Puppies generally love dogs. Every single dog they meet. Everyone is their friend and they love being social but this doesn’t last forever.
Dogs have a spectrum of sociability and very few of them are friendly with every single dog they meet. So yelling “Don’t worry he is friendly” has zero relevance.
Your dog may be friendly but that doesn’t mean he will get along with every single dog he will meet in his life.
There are essentially four types of dogs in terms of sociability. Sociability is not a fixed trait, it changes as they mature. Social maturity occurs around 12 – 36 months depending on the breed. Larger breeds develop later. Once a dog goes through social maturity you will have the dog that you’ll have for life barring any super negative experiences. On the other hand well managed social interactions can help improve dog’s sociability to a certain degree.
Dog Social – this is where most puppies start but after social maturity only about 10% of dogs fall in to this category. They enjoy seeking out other dogs and are tolerant of poor or rude behaviour. A true dog social adult dog is quite rare.
Dog Tolerant – These dogs, approximately 40% of all dogs, get along with most dogs. They have good communications skills and are fairly tolerant about poor or rude behaviour. They may be playful or neutral. They do require some supervision. This group of dog tends to do quite well on lead around other dogs.
Dog Selective – This group of dogs is equally as common as Dog Tolerant so approximately 40% of all dogs. These dogs have a selection of approved dog friends. Disagreements tend to break out quite easily as these dogs may have a short fuse. Dog selective dogs will have a certain style of play and will get upset by types of play they don’t like – often get described as “fun police” or the “instigator” because they often set the rules for a play session. These dogs tend to not cope well being on lead around other dogs and require supervision and a lot of positive direction.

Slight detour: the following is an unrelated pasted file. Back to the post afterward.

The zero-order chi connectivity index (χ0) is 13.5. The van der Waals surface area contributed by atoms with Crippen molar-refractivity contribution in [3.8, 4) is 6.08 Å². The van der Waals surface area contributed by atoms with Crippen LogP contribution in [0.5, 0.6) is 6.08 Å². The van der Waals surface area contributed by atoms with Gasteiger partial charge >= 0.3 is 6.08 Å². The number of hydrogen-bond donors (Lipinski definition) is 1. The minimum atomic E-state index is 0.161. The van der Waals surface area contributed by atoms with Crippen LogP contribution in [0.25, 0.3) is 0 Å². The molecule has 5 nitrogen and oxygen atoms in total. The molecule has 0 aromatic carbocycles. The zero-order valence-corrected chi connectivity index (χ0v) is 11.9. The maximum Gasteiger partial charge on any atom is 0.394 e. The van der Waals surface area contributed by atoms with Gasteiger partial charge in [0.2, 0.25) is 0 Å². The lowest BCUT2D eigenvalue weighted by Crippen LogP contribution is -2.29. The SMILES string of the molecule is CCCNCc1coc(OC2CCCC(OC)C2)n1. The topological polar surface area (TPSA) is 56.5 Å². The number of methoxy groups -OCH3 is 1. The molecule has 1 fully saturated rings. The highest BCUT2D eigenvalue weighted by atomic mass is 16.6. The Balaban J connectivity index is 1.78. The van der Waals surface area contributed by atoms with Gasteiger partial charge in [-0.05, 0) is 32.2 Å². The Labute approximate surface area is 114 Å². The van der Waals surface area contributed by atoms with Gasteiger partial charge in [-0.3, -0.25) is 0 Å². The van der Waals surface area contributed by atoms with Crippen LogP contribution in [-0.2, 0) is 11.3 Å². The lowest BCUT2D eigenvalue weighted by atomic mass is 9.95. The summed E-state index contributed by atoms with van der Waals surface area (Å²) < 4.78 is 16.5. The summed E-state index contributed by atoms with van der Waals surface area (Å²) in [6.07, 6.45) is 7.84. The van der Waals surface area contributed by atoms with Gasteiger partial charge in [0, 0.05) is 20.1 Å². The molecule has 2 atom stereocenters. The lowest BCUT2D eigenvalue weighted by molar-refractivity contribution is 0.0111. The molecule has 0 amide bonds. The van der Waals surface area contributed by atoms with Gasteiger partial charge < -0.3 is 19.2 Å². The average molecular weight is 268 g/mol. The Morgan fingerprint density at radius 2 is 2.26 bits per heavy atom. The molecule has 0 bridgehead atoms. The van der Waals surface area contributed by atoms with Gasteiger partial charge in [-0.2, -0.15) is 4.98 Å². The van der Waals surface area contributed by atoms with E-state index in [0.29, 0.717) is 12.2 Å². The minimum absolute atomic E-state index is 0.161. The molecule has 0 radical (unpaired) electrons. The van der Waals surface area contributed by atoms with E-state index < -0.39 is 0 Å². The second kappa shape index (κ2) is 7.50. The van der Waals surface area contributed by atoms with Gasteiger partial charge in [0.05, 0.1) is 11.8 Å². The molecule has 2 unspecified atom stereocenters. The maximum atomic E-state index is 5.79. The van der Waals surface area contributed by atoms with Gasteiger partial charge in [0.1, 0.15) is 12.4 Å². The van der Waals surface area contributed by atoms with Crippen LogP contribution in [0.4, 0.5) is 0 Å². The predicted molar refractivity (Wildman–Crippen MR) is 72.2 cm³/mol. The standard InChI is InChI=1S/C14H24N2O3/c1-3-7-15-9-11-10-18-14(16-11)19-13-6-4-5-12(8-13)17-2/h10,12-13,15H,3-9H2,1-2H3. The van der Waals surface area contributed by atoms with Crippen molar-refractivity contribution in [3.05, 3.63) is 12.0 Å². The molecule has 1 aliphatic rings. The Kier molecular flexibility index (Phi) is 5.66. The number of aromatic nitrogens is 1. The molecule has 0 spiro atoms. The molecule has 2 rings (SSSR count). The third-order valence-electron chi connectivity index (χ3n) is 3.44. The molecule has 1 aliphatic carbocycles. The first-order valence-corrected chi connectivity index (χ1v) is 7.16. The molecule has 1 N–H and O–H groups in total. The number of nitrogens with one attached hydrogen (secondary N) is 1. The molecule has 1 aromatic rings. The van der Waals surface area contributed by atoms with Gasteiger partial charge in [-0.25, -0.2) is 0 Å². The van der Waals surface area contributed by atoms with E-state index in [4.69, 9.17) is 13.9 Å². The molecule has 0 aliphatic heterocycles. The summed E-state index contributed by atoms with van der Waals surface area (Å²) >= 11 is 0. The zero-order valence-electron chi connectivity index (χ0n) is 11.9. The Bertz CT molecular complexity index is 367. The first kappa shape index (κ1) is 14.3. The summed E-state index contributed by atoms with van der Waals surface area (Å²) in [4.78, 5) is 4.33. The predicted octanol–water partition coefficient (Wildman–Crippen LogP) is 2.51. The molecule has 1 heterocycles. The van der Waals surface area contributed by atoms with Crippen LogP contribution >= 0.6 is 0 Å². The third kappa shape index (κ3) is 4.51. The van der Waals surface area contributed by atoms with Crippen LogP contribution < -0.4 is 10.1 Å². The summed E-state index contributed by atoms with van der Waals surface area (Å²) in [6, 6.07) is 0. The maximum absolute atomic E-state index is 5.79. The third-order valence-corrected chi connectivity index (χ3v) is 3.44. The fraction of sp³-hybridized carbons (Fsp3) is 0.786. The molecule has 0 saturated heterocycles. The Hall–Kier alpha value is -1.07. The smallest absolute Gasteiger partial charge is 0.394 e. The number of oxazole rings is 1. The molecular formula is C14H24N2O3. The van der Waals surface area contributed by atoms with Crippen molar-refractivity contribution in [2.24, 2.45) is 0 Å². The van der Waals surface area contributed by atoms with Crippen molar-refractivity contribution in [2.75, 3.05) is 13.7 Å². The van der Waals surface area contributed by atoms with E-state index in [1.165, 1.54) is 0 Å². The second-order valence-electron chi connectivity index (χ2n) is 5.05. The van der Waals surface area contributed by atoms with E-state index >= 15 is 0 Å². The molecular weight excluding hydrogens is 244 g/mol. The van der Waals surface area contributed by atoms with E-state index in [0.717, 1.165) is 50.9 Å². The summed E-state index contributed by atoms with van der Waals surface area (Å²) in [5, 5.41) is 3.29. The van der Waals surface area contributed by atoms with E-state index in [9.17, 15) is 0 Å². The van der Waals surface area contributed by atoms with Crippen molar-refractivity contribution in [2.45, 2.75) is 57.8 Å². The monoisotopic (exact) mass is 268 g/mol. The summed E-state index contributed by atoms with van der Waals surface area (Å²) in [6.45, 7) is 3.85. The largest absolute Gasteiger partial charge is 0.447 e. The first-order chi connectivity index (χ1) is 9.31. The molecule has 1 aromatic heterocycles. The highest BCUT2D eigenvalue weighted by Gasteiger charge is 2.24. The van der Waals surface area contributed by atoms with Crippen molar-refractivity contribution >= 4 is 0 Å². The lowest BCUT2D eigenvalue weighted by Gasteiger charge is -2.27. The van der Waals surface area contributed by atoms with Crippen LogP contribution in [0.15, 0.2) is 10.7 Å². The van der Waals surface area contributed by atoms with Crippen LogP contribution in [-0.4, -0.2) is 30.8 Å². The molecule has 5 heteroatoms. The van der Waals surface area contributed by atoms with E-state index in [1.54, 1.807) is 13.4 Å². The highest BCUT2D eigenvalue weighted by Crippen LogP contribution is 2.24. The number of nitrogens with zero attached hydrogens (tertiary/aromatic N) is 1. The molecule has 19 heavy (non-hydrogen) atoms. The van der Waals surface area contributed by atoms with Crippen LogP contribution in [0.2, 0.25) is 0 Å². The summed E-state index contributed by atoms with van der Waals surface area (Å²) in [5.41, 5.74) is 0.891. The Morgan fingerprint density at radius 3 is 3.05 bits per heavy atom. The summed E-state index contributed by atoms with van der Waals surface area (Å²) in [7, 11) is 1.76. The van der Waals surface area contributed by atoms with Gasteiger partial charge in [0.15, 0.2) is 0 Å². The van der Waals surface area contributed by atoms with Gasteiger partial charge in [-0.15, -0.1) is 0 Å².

Dog Aggressive – This is an extremely rare trait to see in puppies and is fairly uncommon in adult dogs at about 10% of dogs. This dogs have a very limited circle of friends or none at all. They have very poor social skills and can be quite reactive on lead. Dog aggressive dogs need a lot of supervision, support, and patience while relying on a lot of direction from their owners. I don't think these dogs are all necessarily aggressive by nature. However, anxious or fearful behaviour in a high stress situation may be shown as aggression as a mechanism of self protection.
It is important to remember that sociability isn’t a fixed trait as dogs mature they become less social and tolerant just like us!
This is just one factor on whether your dog will get on with others. Sociability will change depending on experience. It is easy for a dog to slip down from being Dog Social to Dog Aggressive with a few negative experiences but it is harder to get a down to move up the sociability scale to become more sociable.
Now imagine that your dog is running toward a dog on a lead and you are yelling “It is ok he’s friendly!” The best case scenario is that the other dog is Dog Social but the likelihood that it is, is pretty slim. If it is Dog Selective that unwanted interaction could push the other dog to become Dog Aggressive in the future. The other dog could be Dog Aggressive and the owner is out walking their dog abiding by the law and controlling their dog, trying to make it clear that they don’t want any interaction with other dogs such as keeping their dog on lead, having a yellow ribbon or a give me space vest on their dog and you just let your dog run up to them. You are putting your dog at risk. You are letting your dog down.
Regardless of where your dog falls on the dog sociability spectrum it is up to us to set them up for success.
#dogsociability #yellowribbon #yellowribbondog #dogs #respectfordogs #controlyourdog #itsnotok #idontcareifheisfriendly #dogsdeservebetter